By Steven Munger of UFCST and Duncan Boak of Fifth Sense
The weekend of February 24-26, 2017, saw 67 people from around the world (as far away as Melbourne, Australia) converge on Gainesville, Florida to attend SmellTaste2017, the first conference in the U.S. specifically for individuals with smell or taste impairments. Organized by the University of Florida Center for Smell and Taste and the UK-based charity Fifth Sense, the conference brought together patients and loved ones with scientists, physicians and patient advocates to discuss the science and medicine of smell and taste and to foster interaction and mutual support amongst those with smell or taste disorders.
The weekend started with an informal social on Friday night at First Magnitude Brewing Co. where those who had arrived in town early were able to meet each other and to participate in a tasting guided by brewer Eric Dreyer which explored how basic taste combinations and mouthfeel provide contrast between different beers. After just a couple of hours it became clear the opportunity to share experiences with others would be a highlight of the weekend. The participants also voted the Wakulla Hefeweisen the clear winner from the tasting (it became the featured beer at the Saturday night banquet).
Saturday started bright and early at the new Harrell Medical Education building with a continental breakfast and talks from UF’s Dr. Steven Munger about the biology of smell and taste and Dr. Linda Bartoshuk about taste disorders and flavor perception. Over lunch, attendees broke into groups based on the cause of their smell or taste impairment (for example, congenital anosmia or post traumatic anosmia) where they could again share experiences or could ask questions of scientist or physician facilitators. Next, Fifth Sense founder Duncan Boak and his Fifth Sense colleague Tom Laughton spoke about the emotional impact of smell and taste disorders and about strategies for coping with them. Dr. Jeffrey Martens of UF showed exciting research highlighting the promise of gene replacement and stem cell therapies for treating some forms of anosmia.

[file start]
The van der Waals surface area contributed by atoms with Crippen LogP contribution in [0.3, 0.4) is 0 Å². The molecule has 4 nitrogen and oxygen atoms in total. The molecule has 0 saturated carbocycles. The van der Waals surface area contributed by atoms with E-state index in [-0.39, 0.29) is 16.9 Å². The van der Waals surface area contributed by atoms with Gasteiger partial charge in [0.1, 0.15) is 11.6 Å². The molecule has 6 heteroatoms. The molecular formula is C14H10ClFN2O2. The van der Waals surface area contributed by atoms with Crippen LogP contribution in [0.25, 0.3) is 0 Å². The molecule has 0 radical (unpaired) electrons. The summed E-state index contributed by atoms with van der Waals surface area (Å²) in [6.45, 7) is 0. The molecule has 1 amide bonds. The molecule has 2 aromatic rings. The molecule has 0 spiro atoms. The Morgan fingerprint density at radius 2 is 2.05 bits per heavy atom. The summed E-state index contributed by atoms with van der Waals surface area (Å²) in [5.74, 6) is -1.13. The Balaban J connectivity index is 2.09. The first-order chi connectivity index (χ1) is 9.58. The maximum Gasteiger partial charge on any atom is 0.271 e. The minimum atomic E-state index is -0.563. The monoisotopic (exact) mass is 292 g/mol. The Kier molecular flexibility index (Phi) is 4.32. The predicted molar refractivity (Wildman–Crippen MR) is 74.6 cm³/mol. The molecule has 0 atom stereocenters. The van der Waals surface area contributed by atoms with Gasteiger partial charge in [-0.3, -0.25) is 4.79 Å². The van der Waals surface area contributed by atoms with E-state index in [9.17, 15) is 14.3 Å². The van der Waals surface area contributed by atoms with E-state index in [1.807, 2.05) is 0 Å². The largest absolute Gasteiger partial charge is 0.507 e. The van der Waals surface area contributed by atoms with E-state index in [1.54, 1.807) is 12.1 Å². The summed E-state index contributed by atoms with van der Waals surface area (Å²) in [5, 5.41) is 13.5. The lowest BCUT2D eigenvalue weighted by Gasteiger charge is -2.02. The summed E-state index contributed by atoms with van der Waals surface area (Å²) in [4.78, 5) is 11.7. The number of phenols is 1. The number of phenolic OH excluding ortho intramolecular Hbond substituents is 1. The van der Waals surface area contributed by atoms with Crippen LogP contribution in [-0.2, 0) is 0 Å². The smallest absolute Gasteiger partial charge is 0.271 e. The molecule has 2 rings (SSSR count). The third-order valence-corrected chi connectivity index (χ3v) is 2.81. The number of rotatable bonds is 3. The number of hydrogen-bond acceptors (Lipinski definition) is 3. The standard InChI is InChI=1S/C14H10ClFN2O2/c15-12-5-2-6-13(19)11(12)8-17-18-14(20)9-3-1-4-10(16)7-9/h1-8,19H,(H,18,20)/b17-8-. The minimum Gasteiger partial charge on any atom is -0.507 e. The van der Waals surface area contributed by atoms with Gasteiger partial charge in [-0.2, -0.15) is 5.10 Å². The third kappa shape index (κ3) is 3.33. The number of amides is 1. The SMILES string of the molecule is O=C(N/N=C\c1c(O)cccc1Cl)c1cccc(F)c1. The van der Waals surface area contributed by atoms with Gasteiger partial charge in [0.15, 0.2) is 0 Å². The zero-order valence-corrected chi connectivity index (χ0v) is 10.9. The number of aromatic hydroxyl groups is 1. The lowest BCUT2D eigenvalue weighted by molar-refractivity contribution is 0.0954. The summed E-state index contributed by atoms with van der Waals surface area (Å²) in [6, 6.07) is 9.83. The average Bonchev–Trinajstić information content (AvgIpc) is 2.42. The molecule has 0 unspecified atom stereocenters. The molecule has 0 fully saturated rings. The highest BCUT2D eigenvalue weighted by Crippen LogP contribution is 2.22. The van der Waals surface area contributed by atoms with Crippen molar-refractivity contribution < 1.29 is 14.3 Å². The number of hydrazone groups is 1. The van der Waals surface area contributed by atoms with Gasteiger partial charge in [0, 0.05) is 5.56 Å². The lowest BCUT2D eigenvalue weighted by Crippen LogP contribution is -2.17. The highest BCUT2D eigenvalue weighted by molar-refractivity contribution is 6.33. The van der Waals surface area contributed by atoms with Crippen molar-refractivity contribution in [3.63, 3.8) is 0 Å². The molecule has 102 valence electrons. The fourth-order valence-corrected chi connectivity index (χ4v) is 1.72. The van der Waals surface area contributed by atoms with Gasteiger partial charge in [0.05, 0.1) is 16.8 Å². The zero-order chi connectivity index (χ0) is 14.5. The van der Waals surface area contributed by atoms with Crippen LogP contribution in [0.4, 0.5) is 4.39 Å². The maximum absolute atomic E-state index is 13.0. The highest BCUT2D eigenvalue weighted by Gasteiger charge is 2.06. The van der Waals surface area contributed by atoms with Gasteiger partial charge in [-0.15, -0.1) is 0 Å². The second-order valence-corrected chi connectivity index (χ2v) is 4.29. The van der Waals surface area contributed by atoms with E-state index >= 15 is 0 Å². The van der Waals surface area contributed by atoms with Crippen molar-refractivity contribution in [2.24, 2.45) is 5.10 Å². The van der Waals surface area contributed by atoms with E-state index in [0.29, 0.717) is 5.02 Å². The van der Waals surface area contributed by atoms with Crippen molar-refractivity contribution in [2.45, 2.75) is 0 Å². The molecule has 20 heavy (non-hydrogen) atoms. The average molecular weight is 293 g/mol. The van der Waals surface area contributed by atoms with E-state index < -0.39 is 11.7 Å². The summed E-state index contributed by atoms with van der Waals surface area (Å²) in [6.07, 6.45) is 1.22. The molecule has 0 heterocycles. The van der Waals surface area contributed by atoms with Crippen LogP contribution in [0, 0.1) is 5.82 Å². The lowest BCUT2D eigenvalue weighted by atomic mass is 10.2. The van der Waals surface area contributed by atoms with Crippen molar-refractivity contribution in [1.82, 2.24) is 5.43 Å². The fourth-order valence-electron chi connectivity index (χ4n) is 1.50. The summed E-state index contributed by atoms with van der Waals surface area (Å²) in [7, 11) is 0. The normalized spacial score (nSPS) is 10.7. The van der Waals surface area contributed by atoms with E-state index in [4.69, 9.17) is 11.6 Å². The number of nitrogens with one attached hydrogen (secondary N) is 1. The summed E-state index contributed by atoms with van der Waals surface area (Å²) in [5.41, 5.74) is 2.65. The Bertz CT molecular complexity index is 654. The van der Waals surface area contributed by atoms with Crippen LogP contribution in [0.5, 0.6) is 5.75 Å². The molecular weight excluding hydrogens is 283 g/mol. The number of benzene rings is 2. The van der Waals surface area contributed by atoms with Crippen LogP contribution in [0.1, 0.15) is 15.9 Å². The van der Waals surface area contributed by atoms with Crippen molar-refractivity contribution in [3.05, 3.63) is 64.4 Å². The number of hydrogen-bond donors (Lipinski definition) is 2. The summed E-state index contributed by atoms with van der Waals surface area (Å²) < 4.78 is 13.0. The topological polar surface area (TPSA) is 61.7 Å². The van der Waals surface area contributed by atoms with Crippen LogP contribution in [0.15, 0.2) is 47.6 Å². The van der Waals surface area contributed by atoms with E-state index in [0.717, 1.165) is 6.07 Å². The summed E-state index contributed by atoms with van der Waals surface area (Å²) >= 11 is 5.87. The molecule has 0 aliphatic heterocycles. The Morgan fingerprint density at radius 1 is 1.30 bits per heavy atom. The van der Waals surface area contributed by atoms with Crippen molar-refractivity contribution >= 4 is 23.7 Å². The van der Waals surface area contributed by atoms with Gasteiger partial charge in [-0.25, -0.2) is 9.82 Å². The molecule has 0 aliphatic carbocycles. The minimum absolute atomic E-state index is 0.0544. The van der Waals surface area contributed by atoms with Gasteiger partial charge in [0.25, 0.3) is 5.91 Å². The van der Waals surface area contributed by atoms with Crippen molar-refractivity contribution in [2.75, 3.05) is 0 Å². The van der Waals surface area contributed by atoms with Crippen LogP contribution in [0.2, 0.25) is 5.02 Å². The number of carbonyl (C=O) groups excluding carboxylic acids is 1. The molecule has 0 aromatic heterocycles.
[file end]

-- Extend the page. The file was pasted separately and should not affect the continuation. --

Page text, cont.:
The educational program for Saturday finished up with a public discussion between Duncan Boak and Chef Adam Cole (Maple Block Meat Co., Culver City, CA), who spoke about how having no sense of smell from birth had an impact on his life and and career as a chef. Open to members of the UF and Gainesville communities, the talk was also broadcast via FacebookLive (an archived version of the talk is now available on YouTube at http://goo.gl/KSgYFL ). The evening ended with a banquet amongst the exhibits at the Florida Museum of Natural History. The multisensory meal featured a range of dishes designed to appeal to those with smell and taste impairments, with contrasting tastes, textures and flavors, and a little bit of chili here and there to spice things up. The Dragon’s Breath dessert, with its liquid nitrogen-frozen cake that had everyone blowing “smoke,” was paired with strawberries coated in chocolate and popping candyto create a memorable experience that was a particular hit with guests.
Sunday morning’s program turned to the medical system. Dr. John Malaty, a family physician, and Dr. Jeb Justice, an otolaryngologist (or Consultant ENT Surgeon, for those of you in the U.K.), discussed what to expect from your physician, how to best navigate the medical system and the challenges they face in trying to help their patients. They were followed by patient advocate Nisha Pradhan, who wrapped up the conference with a personal perspective on the importance of research, education and understanding of the importance of smell by the medical and scientific communities and the public at large.
And then it was over. After a quick group picture, everyone started their journeys home. But they left with new friendships, new information, and a resolve to work together as a community to advance understanding and therapeutic progress for smell and taste disorders. It looks like planning for SmellTaste2019 has already started….